Janna Gonyer: How and why
was The Jivin' Ladybug created?
Jared Demick: The Jivin' Ladybug was founded in May 2007 by myself and Angela Bouchard. We started the magazine because we felt
that the American arts community, poetry especially, had been colonized and sterilized by the blizzard of MFA programs and
open careerism. This is an era where globalized capitalism threatens to neutralize all criticism and vanquish the minds of
those who want to live otherwise. At this current time, it seems that the 20th century's avant-garde impulses, those thrilling
and terrifying movements from the Russian constructivists to Berlin Dada to the Vienna Actionists to COBRA, have become ghostly
memories, destined to be cast away like the century's great political struggles, the 1917 Revolution, May '68 in France, etc.
So we started a magazine devoted to the last traces of the avant-garde still in existence.
Our magazine operates on 2 principles:
a.) Grassroots community building- We do not merely take submissions and then forget about the artist. We try our
best to establish a relationship with the artist and provide a network of exhibition and communication. Many American artists,
in their rugged individualism, have forgotten the avant-garde's greatest lesson: you will only survive through collaboration.
This is especially true in a culture where art has been quarantined to the classroom and the museum. Keeping this lesson in
mind, The Jivin' Ladybug has developed long term alliances with poets such as Heller
Levinson, Clayton Eshleman, and Lily Cho.
b.) Art as a gift-economy- The Jivin' Ladybug does not charge money for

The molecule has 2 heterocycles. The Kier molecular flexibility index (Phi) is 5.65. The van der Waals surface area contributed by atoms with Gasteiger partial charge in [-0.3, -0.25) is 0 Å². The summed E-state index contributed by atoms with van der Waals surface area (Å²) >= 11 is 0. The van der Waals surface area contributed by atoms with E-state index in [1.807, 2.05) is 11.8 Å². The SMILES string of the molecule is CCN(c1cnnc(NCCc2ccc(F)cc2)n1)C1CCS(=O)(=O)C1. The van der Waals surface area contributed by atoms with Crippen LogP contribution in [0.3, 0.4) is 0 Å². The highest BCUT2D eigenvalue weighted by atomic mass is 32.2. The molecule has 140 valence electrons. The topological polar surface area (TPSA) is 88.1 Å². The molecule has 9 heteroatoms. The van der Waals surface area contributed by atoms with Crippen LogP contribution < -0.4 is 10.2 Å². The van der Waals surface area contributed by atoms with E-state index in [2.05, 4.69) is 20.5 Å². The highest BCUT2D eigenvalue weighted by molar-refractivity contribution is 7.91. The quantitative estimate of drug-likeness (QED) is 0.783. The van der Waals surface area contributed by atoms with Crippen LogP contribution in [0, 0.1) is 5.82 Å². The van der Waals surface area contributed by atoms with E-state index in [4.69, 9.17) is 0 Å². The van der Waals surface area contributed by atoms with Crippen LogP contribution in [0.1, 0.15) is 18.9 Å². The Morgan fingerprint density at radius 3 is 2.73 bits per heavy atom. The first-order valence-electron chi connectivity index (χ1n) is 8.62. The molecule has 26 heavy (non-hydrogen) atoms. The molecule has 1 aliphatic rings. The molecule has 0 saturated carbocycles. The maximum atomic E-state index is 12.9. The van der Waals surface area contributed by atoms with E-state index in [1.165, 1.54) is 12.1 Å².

issues and does not pay money for submissions. While we do pay money to our web server, the magazine is an act of love. Like
Kenneth Goldsmith's UbuWeb, a truly wonderful web resource, The Jivin' Ladybug scorns the chokehold that universities, publishing companies, and the mainstream media still
have over artistic expression. While Gilles Deleuze may be right in saying that capitalism infects one's mind, the only thing
that circulates in our capitalist system is ideas.
Janna: What criteria must
a submission meet in order to make in it into an issue?
Jared: Each and every submission
must challenge the way we perceive the world. Not necessarily to tell us something new, but to tell us something we didn't
know we knew.
Janna: In what direction to
do you plan to take your publication? Are there any changes you plan on making?
Jared: The magazine has been
exceptionally poetry heavy. We are going to be expanding with work in other areas soon: more photography, a discussion with
a scholar on the sublime, etc. We're always open and our direction is often decided by the nature of our submissions.
Janna: What makes your publication
unique and stand out of the crowd?
Jared: The Jivin' Ladybug does not stand out of the crowd: that is less a judgment about our magazine than a comment
on the flood of information in our world today. Our senses are overloaded on a daily basis, so much so that even Waldo doesn't
stick out. However, we do stick out in that we never forget our grassroots base. We've never pretended to operate like a faceless
Janna: What are your opinion
(s) in regards to the online magazine community? Do you think that it is a good environment for writers and poets to share
their works amongst each other and the general public? Ideally, what would be a good environment for the online writing community
in your opinion?
Jared: Hopefully online magazines
will take over like the plague. Published arts magazines are fossilized parodies of the wonderfully exciting journals of previous
eras (for example, Ed Sanders's Fuck You: A Magazine of the Arts which was mimeographed
and hand stapled). The internet is a great place to SHARE works and increase their exposure. Like I mentioned before, Kenneth
Goldsmith's site is especially phenomenal in this regard. While most people write poetry like they would a blog (which reinforces
Andrei Codrescu's conviction that there are more poets than poetry readers), there is a slight chance that the internet will
give rise to an artistic collective—one with the deadly humor of Dada, the pulsating joy of the Futurists, and the encrypted
satire of the Language Poets—that will relentlessly interrogate the ideologies we take shelter under.